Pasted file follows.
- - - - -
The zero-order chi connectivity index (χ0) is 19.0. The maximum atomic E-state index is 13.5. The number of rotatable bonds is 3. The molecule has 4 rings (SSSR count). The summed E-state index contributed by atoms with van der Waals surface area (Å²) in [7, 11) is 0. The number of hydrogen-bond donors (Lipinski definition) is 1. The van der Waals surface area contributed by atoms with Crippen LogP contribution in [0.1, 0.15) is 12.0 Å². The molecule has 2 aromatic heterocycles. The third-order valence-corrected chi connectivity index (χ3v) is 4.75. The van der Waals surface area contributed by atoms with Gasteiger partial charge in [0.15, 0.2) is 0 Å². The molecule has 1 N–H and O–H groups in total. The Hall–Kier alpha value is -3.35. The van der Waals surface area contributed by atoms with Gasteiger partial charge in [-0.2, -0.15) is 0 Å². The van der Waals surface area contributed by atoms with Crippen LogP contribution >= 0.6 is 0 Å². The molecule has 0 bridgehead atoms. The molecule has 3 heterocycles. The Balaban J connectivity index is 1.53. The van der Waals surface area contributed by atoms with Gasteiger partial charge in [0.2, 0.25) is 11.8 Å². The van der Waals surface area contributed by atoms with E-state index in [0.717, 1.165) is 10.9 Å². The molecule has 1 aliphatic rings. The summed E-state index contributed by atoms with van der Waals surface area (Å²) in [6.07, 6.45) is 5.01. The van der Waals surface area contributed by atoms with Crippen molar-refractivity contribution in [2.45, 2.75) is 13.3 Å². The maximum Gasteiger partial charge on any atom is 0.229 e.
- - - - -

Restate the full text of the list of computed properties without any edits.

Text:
The zero-order chi connectivity index (χ0) is 19.0. The maximum atomic E-state index is 13.5. The number of rotatable bonds is 3. The molecule has 4 rings (SSSR count). The summed E-state index contributed by atoms with van der Waals surface area (Å²) in [7, 11) is 0. The number of hydrogen-bond donors (Lipinski definition) is 1. The van der Waals surface area contributed by atoms with Crippen LogP contribution in [0.1, 0.15) is 12.0 Å². The molecule has 2 aromatic heterocycles. The third-order valence-corrected chi connectivity index (χ3v) is 4.75. The van der Waals surface area contributed by atoms with Gasteiger partial charge in [0.15, 0.2) is 0 Å². The molecule has 1 N–H and O–H groups in total. The Hall–Kier alpha value is -3.35. The van der Waals surface area contributed by atoms with Gasteiger partial charge in [-0.2, -0.15) is 0 Å². The van der Waals surface area contributed by atoms with Crippen LogP contribution >= 0.6 is 0 Å². The molecule has 0 bridgehead atoms. The molecule has 3 heterocycles. The Balaban J connectivity index is 1.53. The van der Waals surface area contributed by atoms with Gasteiger partial charge in [0.2, 0.25) is 11.8 Å². The van der Waals surface area contributed by atoms with E-state index in [0.717, 1.165) is 10.9 Å². The molecule has 1 aliphatic rings. The summed E-state index contributed by atoms with van der Waals surface area (Å²) in [6.07, 6.45) is 5.01. The van der Waals surface area contributed by atoms with Crippen molar-refractivity contribution in [2.45, 2.75) is 13.3 Å². The maximum Gasteiger partial charge on any atom is 0.229 e.